Desperate apologetics: revel in absurdity!

A new book called No Argument for God by John Wilkinson seems to be a good candidate for Poe’s Law.  Unlike most apologists, who seek good arguments to support their belief in God, Wilkinson proudly condemns logical argument and claims that belief in God is absurd. Well, yes, it is. But Wilkinson then goes on to perform some rather strange mental gymnastics in an attempt to convince us that this very absurdity is the reason we should believe in God.

Here is a snippet from Chapter Two of No Argument for God, which can be found on Wilkinson’s blog:

Recounting the absurdities of our faith forces us to realize that in its purest form Christianity does not conform to human logic. Over the centuries these absurd details could have been edited and cleaned up to fit within the bounds of reason, but they haven’t.

Wilkinson’s hypothesis only works if we regard the production of the Bible as a highly organized affair carried about by educated philosophers and logicians who would readily put aside their reverence for the texts and correct them as they saw fit. Hardly a likely scenario.

The Bible wasn’t written from start to finish as a single project with a single aim. It didn’t have editors guiding the writing process or delegating topics to individual writers. It had no fact checkers. And it was written over a period of many centuries.

It was also considered to be sacred, meaning that any logical inconsistencies, if they were noticed at all, would not simply have been corrected. Rather, the early church would have taken precisely the same approach modern literalists take: that Biblical inconsistencies do not really exist, they are just a product of our inferior ability to understand the complex message of God.

There is another, even larger problem, with Wilkinson’s idea. If it is true that absurdity reflects some sort of profound, meta-logical truth, then why isn’t he clamoring for us to believe other absurd religious beliefs? There are many that give Christianity a good run for its money. Shouldn’t Wilkinson be a Scientologist instead?

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3 Responses to Desperate apologetics: revel in absurdity!

  1. johnfish3710 says:

    Dear COA,

    Thanks for your responses to the blog/book. I would love to dialogue with you on this, because I agree with your basic interpretation of the chapter you quoted from – if nonsense is a validating factor of truth, then why don’t we go wilder than the Bible? How about something like Hesiod’s Theogony? It is a lot more ‘out there.’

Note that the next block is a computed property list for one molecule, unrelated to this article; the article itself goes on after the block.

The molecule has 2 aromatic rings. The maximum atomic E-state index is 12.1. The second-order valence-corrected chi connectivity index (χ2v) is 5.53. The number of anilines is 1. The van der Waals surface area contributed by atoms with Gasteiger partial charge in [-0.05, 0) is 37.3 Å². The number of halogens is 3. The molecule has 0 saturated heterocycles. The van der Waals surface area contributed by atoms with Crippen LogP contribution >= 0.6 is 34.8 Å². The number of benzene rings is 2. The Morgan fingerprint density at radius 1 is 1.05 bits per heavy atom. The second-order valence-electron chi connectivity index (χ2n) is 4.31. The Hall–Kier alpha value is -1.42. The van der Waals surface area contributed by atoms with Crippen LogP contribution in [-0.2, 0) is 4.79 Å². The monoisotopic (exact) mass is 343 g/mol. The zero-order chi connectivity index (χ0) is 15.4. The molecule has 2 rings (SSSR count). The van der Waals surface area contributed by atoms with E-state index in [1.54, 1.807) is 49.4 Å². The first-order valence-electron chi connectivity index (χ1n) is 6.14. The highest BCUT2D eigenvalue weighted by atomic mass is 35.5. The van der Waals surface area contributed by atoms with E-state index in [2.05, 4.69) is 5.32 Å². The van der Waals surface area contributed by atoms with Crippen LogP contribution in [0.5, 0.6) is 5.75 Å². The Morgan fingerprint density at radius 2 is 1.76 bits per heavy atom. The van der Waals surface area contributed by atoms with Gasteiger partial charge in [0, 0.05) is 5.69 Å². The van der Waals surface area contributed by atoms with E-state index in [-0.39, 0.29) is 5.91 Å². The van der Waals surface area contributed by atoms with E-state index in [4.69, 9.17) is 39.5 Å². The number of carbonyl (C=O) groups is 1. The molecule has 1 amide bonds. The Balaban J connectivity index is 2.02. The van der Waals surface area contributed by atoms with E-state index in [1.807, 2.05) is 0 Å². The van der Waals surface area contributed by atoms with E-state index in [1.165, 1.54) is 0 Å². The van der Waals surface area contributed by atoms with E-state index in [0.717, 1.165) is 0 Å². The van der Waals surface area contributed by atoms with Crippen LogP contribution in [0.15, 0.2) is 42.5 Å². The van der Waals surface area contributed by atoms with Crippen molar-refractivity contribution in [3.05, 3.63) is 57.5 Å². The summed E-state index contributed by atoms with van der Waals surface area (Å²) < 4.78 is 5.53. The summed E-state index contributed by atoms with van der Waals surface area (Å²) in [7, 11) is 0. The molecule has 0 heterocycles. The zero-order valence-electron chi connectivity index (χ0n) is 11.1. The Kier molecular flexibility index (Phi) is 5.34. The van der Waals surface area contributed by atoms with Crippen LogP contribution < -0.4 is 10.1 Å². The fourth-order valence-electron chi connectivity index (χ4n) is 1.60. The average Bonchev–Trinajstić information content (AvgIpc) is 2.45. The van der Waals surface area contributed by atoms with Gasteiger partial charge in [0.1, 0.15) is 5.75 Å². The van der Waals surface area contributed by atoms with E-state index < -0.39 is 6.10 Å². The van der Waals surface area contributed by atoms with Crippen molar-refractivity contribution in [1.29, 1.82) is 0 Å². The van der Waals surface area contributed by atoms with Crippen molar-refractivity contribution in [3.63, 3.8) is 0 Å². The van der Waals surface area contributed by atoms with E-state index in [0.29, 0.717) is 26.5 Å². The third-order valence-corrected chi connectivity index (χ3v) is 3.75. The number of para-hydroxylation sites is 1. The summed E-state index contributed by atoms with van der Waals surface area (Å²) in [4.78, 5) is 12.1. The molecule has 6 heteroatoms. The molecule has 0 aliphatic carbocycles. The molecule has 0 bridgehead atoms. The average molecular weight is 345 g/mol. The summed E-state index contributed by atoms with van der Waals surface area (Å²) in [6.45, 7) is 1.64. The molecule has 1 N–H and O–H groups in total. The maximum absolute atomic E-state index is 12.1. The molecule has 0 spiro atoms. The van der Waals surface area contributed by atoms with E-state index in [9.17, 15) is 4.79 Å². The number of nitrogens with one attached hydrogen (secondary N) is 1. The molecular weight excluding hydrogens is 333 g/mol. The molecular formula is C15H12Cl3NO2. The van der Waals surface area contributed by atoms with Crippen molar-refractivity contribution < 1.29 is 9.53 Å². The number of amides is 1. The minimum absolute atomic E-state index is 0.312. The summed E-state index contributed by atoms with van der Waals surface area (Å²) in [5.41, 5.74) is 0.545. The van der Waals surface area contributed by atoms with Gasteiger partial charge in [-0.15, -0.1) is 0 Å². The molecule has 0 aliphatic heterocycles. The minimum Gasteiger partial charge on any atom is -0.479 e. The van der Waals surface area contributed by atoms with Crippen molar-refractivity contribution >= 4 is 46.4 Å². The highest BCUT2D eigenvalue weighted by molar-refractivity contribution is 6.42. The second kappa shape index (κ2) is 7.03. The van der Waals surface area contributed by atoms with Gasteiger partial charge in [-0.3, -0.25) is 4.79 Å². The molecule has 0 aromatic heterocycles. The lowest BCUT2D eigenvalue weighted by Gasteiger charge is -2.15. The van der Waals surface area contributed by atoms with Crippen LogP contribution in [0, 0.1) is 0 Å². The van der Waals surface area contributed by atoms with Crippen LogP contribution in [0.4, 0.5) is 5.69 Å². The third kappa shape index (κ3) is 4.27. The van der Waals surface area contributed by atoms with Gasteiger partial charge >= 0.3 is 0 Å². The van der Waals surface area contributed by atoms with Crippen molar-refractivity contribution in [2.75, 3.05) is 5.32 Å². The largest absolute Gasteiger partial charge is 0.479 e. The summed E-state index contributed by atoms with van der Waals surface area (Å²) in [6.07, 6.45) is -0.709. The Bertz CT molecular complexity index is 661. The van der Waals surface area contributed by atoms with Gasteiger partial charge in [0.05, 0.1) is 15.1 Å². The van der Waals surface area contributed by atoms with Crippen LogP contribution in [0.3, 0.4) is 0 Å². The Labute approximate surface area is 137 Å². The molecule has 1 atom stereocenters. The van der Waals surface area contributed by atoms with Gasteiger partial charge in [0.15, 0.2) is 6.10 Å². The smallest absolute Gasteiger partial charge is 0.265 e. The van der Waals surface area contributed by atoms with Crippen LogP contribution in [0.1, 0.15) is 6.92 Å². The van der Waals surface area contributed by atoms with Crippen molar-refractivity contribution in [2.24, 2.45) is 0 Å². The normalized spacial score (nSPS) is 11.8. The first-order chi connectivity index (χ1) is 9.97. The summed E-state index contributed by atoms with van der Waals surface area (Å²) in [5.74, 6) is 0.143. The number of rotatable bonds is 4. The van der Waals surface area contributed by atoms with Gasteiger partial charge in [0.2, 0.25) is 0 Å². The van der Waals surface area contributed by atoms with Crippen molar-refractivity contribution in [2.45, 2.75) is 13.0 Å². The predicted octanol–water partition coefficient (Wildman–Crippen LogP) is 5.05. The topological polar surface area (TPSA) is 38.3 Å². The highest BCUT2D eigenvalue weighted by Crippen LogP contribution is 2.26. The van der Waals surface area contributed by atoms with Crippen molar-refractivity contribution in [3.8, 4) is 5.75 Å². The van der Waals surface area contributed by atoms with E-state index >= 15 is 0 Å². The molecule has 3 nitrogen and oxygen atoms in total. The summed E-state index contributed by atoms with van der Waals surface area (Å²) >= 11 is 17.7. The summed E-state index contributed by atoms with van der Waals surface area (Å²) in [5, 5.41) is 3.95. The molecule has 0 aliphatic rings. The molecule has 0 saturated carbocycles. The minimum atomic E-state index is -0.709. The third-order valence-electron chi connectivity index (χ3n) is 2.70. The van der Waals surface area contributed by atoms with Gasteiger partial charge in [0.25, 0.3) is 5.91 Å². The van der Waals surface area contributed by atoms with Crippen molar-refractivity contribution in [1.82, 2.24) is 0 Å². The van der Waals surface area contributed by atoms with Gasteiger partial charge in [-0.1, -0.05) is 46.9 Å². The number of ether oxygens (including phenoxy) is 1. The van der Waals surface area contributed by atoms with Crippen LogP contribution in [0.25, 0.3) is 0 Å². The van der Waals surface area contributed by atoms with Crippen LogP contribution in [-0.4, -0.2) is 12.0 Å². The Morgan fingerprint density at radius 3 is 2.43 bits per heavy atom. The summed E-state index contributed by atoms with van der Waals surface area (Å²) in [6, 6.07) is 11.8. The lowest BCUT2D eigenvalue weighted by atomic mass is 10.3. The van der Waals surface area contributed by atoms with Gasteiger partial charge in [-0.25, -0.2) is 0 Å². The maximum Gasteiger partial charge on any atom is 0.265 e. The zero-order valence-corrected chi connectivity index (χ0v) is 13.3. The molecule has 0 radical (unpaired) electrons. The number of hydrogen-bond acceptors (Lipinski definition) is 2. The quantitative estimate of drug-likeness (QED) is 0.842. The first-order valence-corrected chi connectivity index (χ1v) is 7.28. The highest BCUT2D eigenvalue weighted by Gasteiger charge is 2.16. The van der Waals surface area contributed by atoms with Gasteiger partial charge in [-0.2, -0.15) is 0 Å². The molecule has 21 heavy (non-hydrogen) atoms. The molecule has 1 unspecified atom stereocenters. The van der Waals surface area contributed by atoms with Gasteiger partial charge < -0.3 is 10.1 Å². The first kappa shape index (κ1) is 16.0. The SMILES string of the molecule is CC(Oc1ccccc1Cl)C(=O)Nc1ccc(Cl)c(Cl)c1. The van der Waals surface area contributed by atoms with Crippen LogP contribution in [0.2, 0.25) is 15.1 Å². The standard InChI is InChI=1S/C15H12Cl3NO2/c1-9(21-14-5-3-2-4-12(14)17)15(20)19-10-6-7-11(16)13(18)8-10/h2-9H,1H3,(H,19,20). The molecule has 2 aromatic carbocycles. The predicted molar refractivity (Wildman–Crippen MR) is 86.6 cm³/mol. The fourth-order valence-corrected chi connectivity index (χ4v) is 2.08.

I don’t know if you can have it both ways, though. You frame the assembly of the scriptures as a sacred process that respects the idea of a moral ‘copyright’ – free of a central authority. If that really is the case, then the modern product of the Bible is a miracle. It seems like most atheists say it is the opposite because of this fact. Can you elaborate? Because at this point you are holding a higher view of canonicity than I think you want to hold.

    Also – the idea is that the absurdity of scripture is something that helps us come to terms with the fact that it was not the product of human reason. I think your estimation of ancient man underestimates the philosophical sophistication that they possessed. Yes, they were more interested in aetiological tales, but that was a very ornate form of epistemology that we relegate to science where they relegated to religion.

    If you are uncomfortable buying the book, please contact me and we can work something out to dialogue further. Thanks for your time.

    John

    • kpharri says:

      John: Thanks for your reply. I would also like to discuss this further with you, but allow me a few days while I wrap up a bit of a busy week. I’ll respond again soon.

  2. kpharri says:

    John:

    I’ll post a quick reply here, so that our conversation remains mostly in one place.

    I have two main responses.

    First, on the issue of sacred treatment of the texts, I am certainly not claiming that I hold any personal beliefs in their sacred nature. What I am suggesting, from the little I’ve read, is that the scribes responsible for copying the texts, and therefore passing them on to subsequent generations, likely regarded the scriptures as sacred. If a scribe in, say, the year 437 AD was making a copy of a New Testament book, and noticed a logical inconsistency or some other error, it’s likely that he wouldn’t dare to correct it – the idea of a humble scribe editing the Word of God would have been unspeakable. But given my patchy historical knowledge, I may well be wrong on this.

    My second point regards your hypothesis that absurdity reveals a non-human source. By saying this, you are essentially claiming that absurdity is not humanly possible. However, I think a glance at the great world outside (start with youtube!) will tell you that humans are capable of all manner of absurdities. There are no grounds, that I can see, for claiming that the particular absurdities in the Bible must be non-human, while any other absurdities, like the bizarre science-fiction beliefs of Scientologists, are not.

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